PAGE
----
The Maryland Stadium Authority and a group of local developers are set to clash in city Circuit Court on April 1 in a dispute over the purchase price of the B&O warehouse.
But, in a move to settle the case, before it goes to trial, Judge Joseph H. H. Kaplan, the court's administrative judge, is to listen to arguments from both sides in February and issue a non-binding decision.
Kaplan said February's "mini-trial" would give the stadium authority and the developers a chance to air their positions before a neutral third party.
"Everybody will have a reasonable idea of where the case will end up," Kaplan said. "It is a much looser procedure than a jury trial."
The stadium authority and the developers have been bickering over the purchase price of the 430,000-square-foot building for more than a year.
The authority, which has condemned the site to build a new baseball stadium, is offering $11 million, but the developers -- Harbor Exchange Limited Partnership -- are seeking $17 million, authority officials say.
The partnership purchased the warehouse from the B&O Railroad Co. in 1983 for $4.6 million. The developers had said they intended to renovate it for office space, but the state designated it for a new sports complex two years later.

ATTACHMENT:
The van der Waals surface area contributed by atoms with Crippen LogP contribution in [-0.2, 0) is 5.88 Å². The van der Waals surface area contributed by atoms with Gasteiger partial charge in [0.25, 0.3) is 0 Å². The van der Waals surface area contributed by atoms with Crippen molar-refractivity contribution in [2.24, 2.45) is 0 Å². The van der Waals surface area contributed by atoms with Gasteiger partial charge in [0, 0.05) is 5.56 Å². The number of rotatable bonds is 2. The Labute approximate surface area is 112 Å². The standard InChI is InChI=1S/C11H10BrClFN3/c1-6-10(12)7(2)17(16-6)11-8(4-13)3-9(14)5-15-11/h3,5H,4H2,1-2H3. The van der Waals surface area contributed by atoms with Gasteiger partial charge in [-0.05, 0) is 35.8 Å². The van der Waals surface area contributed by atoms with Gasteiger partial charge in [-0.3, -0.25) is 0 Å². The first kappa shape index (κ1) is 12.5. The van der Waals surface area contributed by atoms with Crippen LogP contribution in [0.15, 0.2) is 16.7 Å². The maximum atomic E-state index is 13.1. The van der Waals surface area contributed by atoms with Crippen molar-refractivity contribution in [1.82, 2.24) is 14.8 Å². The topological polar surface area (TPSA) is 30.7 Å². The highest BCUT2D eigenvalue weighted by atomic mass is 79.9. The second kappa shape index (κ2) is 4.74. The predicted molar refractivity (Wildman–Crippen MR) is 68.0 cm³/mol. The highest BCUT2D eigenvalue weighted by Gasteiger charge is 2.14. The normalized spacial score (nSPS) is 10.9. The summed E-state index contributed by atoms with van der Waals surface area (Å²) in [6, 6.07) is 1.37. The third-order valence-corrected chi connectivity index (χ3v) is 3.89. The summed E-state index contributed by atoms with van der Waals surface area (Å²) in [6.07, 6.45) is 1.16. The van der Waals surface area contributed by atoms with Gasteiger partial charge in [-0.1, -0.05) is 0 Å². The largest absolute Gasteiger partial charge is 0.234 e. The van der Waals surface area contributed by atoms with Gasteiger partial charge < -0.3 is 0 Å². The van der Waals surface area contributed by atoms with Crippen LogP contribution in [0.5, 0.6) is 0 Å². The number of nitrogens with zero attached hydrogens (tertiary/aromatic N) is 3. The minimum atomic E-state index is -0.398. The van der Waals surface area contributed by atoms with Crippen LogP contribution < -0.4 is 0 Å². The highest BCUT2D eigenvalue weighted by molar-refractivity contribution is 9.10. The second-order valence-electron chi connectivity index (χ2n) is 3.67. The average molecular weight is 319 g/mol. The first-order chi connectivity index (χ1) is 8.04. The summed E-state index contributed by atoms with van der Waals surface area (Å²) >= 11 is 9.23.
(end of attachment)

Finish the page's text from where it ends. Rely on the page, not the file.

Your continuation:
The partnership includes developer Morton J. Macks and construction magnate Willard Hackerman, a political ally and financial backer of Gov. William Donald Schaefer.
The April jury trial is to take place before Judge Hilary Caplan and is expected to last six weeks, a source said.
The state has hired Frank Birch, of the law firm Piper and Marbury to represent the stadium authority.
The warehouse has been included in the design of the new 46,000-seat baseball stadium in Camden Yards to serve as an outfield landmark and a relic of the area that was once an industrial hub.
When completed, the northern half of the building is to contain office space, a posh stadium club overlooking the playing field, ticket offices, souvenir shops and a public cafeteria. Renovations are estimated to cost $10 million, authority officials have said.
The southern half of the building may contain offices for the Maryland Highway Administration, but the authority has refused to release a $43,000 consultant's report on lease options for that portion of the building.
The condemnation suit was filed in September 1989 and since then the authority has increased its offer for the building by $1 million. The agency has completed three appraisals of the property and made public only two.